In our article on the ketogenic diet, we cover a few studies where they compared muscle growth between moderate-carb and very-low-carb diets. Most of the participants in the very-low-carb groups weren’t able to get into a calorie surplus and thus didn’t gain any muscle. So, in practice, it can be extremely difficult to build muscle without carbs.

Do Carbs Cause Fat Gain?

Carbs can cause fat gain if they cause you to eat too many calories overall. That’s true of protein and fat as well, but carbs have become a trendy scapegoat. One of the reasons carbs come under fire is that they spike insulin. Insulin is the hormone that helps us store nutrients. The thinking goes that without the carbs, you wouldn’t get the insulin spikes, and you wouldn’t gain fat.

You can think of insulin sort of like a spoon, carrying the food you eat to where it’s needed. If you eat more calories than your body needs, the spoon will help you store that surplus energy. Most people are overweight, so the last thing they need is to store more energy. That isn’t really the spoon’s fault, though. Once you’ve eaten the energy, you need to do something with it.

Also, if you’re trying to build muscle, you want to store nutrients. Your workouts stimulate muscle growth, and then the spoon carries those nutrients to your muscles. That’s how you build muscle.

How Many Carbs Should You Eat?

If you’re tracking your calories while bulking, try to get 40–60% of your calories from carbs (studystudy). That’s enough to pack your muscles full of glycogen, improve your workout performance, and maximize your rate of muscle growth. It’s quite healthy, and it makes it easier to eat enough calories to build muscle.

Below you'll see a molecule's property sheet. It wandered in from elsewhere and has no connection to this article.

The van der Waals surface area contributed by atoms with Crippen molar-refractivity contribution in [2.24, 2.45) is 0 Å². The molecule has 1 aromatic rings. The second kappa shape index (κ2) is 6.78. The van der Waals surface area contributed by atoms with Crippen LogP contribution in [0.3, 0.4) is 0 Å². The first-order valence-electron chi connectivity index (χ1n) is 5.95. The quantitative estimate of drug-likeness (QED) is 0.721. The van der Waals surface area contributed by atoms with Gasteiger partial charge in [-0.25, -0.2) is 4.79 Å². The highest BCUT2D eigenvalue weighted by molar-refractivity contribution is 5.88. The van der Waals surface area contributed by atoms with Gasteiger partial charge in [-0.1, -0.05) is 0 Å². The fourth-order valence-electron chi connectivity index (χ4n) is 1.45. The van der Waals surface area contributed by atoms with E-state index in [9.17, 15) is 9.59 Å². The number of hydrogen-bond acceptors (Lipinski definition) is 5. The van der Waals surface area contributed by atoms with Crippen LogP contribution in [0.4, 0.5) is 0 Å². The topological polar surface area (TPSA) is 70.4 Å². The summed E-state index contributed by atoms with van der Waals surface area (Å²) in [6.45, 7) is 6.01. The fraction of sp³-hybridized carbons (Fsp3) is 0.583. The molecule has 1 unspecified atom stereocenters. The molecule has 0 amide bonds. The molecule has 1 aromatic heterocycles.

If you aren’t tracking your calories, you don’t need to worry about exactly how many carbs you’re eating. Instead, try to include a hearty source of carbohydrates in every meal: fruits, veggies, whole grains, oats, rice, beans, lentils, potatoes, honey, and so on.

For more, we have a full article about how many carbs you should eat while bulking.

Illustration showing the Bony to Beastly Bulking Program

If you want us to walk you through the entire bulking process, check out our Bony to Beastly (men’s) program or Bony to Bombshell (women’s) programThey include a 5-month customizable workout routine, a full bulking diet plan, a bulking recipe book, a deep dive into lifestyle and fitness, and coaching from us.

Shane Duquette is the founder of Outlift, Bony to Beastly, and Bony to Bombshell, each with millions of readers. He's a Certified Conditioning Coach (CCC), has gained seventy pounds, and has over a decade of experience helping more than ten thousand naturally thin people build muscle. He also has a degree in fine arts, but those are inversely correlated with muscle growth.

Cassandra Duquette is a certified Nutritionist (CNP).
Cassandra Duquette

Cassandra Duquette is a certified nutritionist (CNP) living in Cancun, Mexico. She takes a holistic approach to nutrition, combining a good diet with exercise and a healthy lifestyle. She's gained 23 pounds, bulking up from 97 to 120 pounds.